Commitment to the work: One constant in a changing world
2020 Plant Engineering Salary Survey: Who we are, what we think and what we earn
Engineers, managers and technicians who took part in the 2020 Plant Engineering salary survey (see link to survey at bottom of this article) are a set of highly trained workers who, at an average age of 53 years old, take home an average of more than $100,000 a year in annual compensation. They feel secure in their positions, as the U.S. lack of available skilled labor is a big constraint on their employers.
Survey results indicate non-salary compensation, such as an annual bonus, depends on subjective criteria expressed as a personal performance rating, and on the other hand, to company profit.
In December 2020 manufacturing employment increased by 38,000, with gains in motor vehicles and parts (+7,000), plastics and rubber products (+7,000), and nonmetallic mineral products (+6,000), according to the U.S. Bureau of labor Statistics (BLS). By contrast, miscellaneous nondurable goods manufacturing lost 11,000 jobs over the month. Despite gains over the past 8 months, employment in manufacturing is 543,000 below its February level.
The BLS says a total of nearly 1.7 million engineers were employed in the U.S. in 2016, at a median annual wage of just more than $91,000 a year. The median wage for all workers is $37,000. An increase in new engineering jobs of nearly 140,000 is projected for the 2016-26 period.
Petroleum engineers are the most highly compensated, with a median wage of more than $128,000. Mechanical and industrial engineers earned a median wage of about $84,000, while the median wage for electrical engineers was around $94,000.
The manufacturing industries employed nearly 600,000 engineers in 2016, the most of any U.S. industry. Engineering technicians — a difficult group to get a sense of — have an average salary of just more than $57,000 and projections of 20,000 new jobs by 2026, according to the Bureau of Labor Statistics.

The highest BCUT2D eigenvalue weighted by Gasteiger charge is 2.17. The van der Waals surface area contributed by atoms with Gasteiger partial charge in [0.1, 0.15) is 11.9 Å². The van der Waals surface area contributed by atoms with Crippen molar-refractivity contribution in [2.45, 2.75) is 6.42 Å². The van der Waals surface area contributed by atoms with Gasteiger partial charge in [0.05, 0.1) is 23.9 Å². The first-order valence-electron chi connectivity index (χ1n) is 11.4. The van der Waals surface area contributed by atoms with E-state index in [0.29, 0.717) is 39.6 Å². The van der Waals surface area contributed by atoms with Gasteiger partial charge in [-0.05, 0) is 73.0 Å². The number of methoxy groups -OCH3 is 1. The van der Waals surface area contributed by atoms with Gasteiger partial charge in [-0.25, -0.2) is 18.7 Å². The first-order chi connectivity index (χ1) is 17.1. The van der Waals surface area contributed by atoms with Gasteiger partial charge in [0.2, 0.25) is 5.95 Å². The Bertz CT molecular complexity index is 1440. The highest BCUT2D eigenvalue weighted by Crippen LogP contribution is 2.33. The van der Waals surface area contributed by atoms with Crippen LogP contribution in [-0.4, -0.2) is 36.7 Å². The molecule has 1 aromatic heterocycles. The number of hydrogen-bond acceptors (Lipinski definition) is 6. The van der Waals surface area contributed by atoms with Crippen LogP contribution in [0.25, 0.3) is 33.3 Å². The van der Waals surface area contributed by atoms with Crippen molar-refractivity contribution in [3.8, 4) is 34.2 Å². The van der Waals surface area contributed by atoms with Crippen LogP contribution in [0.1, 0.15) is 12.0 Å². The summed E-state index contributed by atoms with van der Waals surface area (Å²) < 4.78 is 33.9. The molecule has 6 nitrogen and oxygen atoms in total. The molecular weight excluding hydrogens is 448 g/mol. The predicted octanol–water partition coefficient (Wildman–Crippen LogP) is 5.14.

According to the same source, the fastest growing manufacturing occupations include for mathematicians, operations research analysts and software developers. This seems to reflect industry investment in Industrial Internet, analytics and machine learning.
Highly trained, highly experienced
Highlights of the respondents’ profiles, telling us who they are, include the following:
- Respondents to the Plant Engineering salary survey say the work an average of 45 hours a week.
- Respondents indicated they have been with their employer an average of 15 years, with an average of 26 years in the industry.
- Nearly three-fourths of respondents say they have some type of training or engineering diploma, ranging anywhere from a bachelor’s degree (37%) master’s degree (25%) trade or technical school (12%) to a doctoral degree (1%). The electrical or electronic engineering discipline was tied with mechanical engineering for the most studied (33%).
- Respondents have worked for their current employer for an average of 15 years and in the industry for an average of 26 years. They work an average of 45 hours per week.
- On average, about 120 employees work at the respondent’s facility.
Skills most needed to get ahead today
Shortages of skilled labor are forcing changes in the structure of the manufacturing industries, including increasing use of managed services and outsourcing.
The manufacturing industries are essential and have take the Coronavirus pandemic in stride, while having to deal with increased absenteeism and supply chain delays.
Almost half of all respondents were willing to admit they love their job., while seeing the necessity to earn a living as the primary factor motivating them, followed by thirst for technical challenges.
It is not excessive regulation or government interference that makes Plant Engineering readers’ jobs harder, it’s the lack of available skilled labor and the pace of global capitalism.
Readers reap the benefits of their hard work
Because their skills are highly sought after, the survey participants make, on most accounts, decent money. The figures below speak for themselves.